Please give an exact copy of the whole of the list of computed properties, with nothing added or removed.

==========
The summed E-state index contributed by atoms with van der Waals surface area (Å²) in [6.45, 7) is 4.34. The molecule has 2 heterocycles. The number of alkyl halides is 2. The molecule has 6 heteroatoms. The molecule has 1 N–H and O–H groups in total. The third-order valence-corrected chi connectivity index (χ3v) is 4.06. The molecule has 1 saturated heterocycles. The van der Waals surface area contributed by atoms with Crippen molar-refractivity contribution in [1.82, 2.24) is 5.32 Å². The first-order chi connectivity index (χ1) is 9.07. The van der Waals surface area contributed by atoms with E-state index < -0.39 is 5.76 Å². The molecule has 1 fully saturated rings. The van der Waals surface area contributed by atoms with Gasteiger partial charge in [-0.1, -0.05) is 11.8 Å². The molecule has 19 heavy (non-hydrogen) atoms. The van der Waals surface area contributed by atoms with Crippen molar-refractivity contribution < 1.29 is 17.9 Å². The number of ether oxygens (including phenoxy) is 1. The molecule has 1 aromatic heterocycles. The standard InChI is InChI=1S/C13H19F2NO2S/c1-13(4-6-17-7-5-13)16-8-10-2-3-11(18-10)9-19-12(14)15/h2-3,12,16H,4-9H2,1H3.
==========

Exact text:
The summed E-state index contributed by atoms with van der Waals surface area (Å²) in [6.45, 7) is 4.34. The molecule has 2 heterocycles. The number of alkyl halides is 2. The molecule has 6 heteroatoms. The molecule has 1 N–H and O–H groups in total. The third-order valence-corrected chi connectivity index (χ3v) is 4.06. The molecule has 1 saturated heterocycles. The van der Waals surface area contributed by atoms with Crippen molar-refractivity contribution in [1.82, 2.24) is 5.32 Å². The first-order chi connectivity index (χ1) is 9.07. The van der Waals surface area contributed by atoms with E-state index < -0.39 is 5.76 Å². The molecule has 1 fully saturated rings. The van der Waals surface area contributed by atoms with Gasteiger partial charge in [-0.1, -0.05) is 11.8 Å². The molecule has 19 heavy (non-hydrogen) atoms. The van der Waals surface area contributed by atoms with Crippen molar-refractivity contribution < 1.29 is 17.9 Å². The number of ether oxygens (including phenoxy) is 1. The molecule has 1 aromatic heterocycles. The standard InChI is InChI=1S/C13H19F2NO2S/c1-13(4-6-17-7-5-13)16-8-10-2-3-11(18-10)9-19-12(14)15/h2-3,12,16H,4-9H2,1H3.